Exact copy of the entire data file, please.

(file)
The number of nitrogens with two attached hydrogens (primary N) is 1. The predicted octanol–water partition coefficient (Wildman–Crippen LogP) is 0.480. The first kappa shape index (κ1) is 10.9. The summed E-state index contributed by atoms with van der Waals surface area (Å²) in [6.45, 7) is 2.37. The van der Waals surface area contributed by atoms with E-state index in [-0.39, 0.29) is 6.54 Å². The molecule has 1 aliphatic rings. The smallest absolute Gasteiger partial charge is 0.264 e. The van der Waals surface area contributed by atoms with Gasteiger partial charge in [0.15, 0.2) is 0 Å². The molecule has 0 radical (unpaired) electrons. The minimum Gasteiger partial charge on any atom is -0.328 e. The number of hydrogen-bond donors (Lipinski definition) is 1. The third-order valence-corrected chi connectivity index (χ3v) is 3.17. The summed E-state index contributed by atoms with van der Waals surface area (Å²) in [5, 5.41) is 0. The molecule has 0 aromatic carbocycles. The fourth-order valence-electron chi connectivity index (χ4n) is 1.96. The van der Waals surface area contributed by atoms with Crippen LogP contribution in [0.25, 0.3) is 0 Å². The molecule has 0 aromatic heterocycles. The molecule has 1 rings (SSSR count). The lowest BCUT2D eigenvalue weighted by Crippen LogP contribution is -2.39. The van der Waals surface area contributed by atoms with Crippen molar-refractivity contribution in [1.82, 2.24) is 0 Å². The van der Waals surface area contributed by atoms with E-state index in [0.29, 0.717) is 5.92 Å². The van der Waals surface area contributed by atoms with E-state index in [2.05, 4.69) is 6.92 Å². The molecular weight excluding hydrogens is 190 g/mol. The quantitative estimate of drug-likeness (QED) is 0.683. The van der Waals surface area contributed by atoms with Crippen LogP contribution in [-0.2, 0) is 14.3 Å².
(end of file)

The number of nitrogens with two attached hydrogens (primary N) is 1. The predicted octanol–water partition coefficient (Wildman–Crippen LogP) is 0.480. The first kappa shape index (κ1) is 10.9. The summed E-state index contributed by atoms with van der Waals surface area (Å²) in [6.45, 7) is 2.37. The van der Waals surface area contributed by atoms with E-state index in [-0.39, 0.29) is 6.54 Å². The molecule has 1 aliphatic rings. The smallest absolute Gasteiger partial charge is 0.264 e. The van der Waals surface area contributed by atoms with Gasteiger partial charge in [0.15, 0.2) is 0 Å². The molecule has 0 radical (unpaired) electrons. The minimum Gasteiger partial charge on any atom is -0.328 e. The number of hydrogen-bond donors (Lipinski definition) is 1. The third-order valence-corrected chi connectivity index (χ3v) is 3.17. The summed E-state index contributed by atoms with van der Waals surface area (Å²) in [5, 5.41) is 0. The molecule has 0 aromatic carbocycles. The fourth-order valence-electron chi connectivity index (χ4n) is 1.96. The van der Waals surface area contributed by atoms with Crippen LogP contribution in [0.25, 0.3) is 0 Å². The molecule has 0 aromatic heterocycles. The molecule has 1 rings (SSSR count). The lowest BCUT2D eigenvalue weighted by Crippen LogP contribution is -2.39. The van der Waals surface area contributed by atoms with Crippen molar-refractivity contribution in [1.82, 2.24) is 0 Å². The van der Waals surface area contributed by atoms with E-state index in [0.29, 0.717) is 5.92 Å². The van der Waals surface area contributed by atoms with E-state index in [2.05, 4.69) is 6.92 Å². The molecular weight excluding hydrogens is 190 g/mol. The quantitative estimate of drug-likeness (QED) is 0.683. The van der Waals surface area contributed by atoms with Crippen LogP contribution in [-0.2, 0) is 14.3 Å².